There’s a large gap between the theoretical concept of sensing a tangible real-world physical variable, and what it takes to do so in the harsh reality of the application. That’s why there are so many sensor approaches and associated electronics for measuring basic parameters such as distance, temperature, speed, pressure, mass, and more.
For example, sensing important factors that involve motor drive and position in the automotive environment is a multifaceted mechanical, environmental, and electronics challenge. Addressing this situation, the LX34070 IC from Microchip Technology targets electric-vehicle (EV) motor-control applications.
This high-speed inductive-position sensor includes differential outputs, fast sample rates, and features that make it functional-safety-ready for ISO 26262 compliance in the Automotive Safety Integrity Level-C (ASIL-C) classification and AEC-Q100 certification to Grade 0.
Inductive sensing isn’t new, of course, and uses an ac-excited primary coil—here, fabricated as part of the PCB—to generate a magnetic field that couples to two secondary coils (also part of the board). A small metal target object disturbs this magnetic field, resulting in each secondary coil receiving a different voltage; the ratio between the voltages is used to calculate absolute position (Fig. 1).
By using board traces rather than transformer-based magnetic windings and coil structures, the LX34070 has negligible size and mass compared to alternative approaches. Accuracy is improved since the performance doesn’t depend on absolute magnet strength, instead it’s differential. The device further improves robustness by actively rejecting stray magnetic fields—a major concerns in EVs.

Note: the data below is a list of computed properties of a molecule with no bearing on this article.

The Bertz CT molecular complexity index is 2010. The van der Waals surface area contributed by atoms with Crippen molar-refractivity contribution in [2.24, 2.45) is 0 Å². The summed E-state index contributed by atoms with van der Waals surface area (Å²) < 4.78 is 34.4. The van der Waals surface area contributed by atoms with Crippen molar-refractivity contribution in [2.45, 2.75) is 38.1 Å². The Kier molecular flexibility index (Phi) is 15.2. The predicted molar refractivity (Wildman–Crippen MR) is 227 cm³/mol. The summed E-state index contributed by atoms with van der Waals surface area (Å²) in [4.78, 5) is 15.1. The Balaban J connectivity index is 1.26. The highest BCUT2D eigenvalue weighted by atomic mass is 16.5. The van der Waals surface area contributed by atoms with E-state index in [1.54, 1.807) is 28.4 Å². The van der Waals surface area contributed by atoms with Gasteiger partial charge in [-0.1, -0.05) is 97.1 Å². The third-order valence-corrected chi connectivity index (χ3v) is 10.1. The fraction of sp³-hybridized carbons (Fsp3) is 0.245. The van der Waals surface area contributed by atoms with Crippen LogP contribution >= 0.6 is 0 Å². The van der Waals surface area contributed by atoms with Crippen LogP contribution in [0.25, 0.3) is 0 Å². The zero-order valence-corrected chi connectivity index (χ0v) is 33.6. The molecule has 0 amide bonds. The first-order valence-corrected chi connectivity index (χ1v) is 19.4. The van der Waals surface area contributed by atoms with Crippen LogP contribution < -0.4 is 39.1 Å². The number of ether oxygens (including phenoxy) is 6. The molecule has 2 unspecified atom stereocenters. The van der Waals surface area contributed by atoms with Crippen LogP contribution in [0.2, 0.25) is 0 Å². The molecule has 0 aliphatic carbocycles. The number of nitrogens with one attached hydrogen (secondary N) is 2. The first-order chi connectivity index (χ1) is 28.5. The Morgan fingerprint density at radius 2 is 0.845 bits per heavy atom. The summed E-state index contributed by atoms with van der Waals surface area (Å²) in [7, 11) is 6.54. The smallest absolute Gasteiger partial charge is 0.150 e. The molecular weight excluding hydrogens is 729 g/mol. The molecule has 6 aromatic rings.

These and other features give designers enhanced flexibility in terms of where they can place the thin, lightweight PCB-based LX34070 solution in their EV motor-control designs. The two output signals that represent the absolute position may be used in single-ended configuration for reduced pin count or as differential signals to maximize noise immunity where needed.
As expected, the IC is internally complex (Fig. 2).
It includes an exciter circuit for driving the primary coil and two independent analog channels with input filtering and amplitude demodulation for the secondary side. In addition, differential/single-ended output buffers with accurate common-mode level and automatic gain control (AGC) maximize signal resolution over large air-gap ranges.
Of course, as faults are always a concern, there’s circuitry for protection against output short circuits, detection of loss of power supply and ground, and detection of faults at the exciter-coil pins and receive-coil pins.
The 36-page datasheet explains the theory of operation, includes operating information, provides details on setting parameters in its EEPROM, as well as an application circuit with suggested component values (Fig. 3).
Microchip also offers links to a wide range of Inductive Position Sensor Design Resources, including evaluation kits and software-based tools, their perspective on “Advantages of Inductive Position Sensors vs. Hall Effect Sensors” (Hall-effect sensor vendors will undoubtedly have some different views here), and a nine-minute tutorial video “Inductive Position Sensing Concept Demo.”
The LX34070 operates from a 4.5- to 5.5-V supply with protection up to 18 V; it's housed in a 14-pin TSSOP package and is rated for –40 to +150°C operation.
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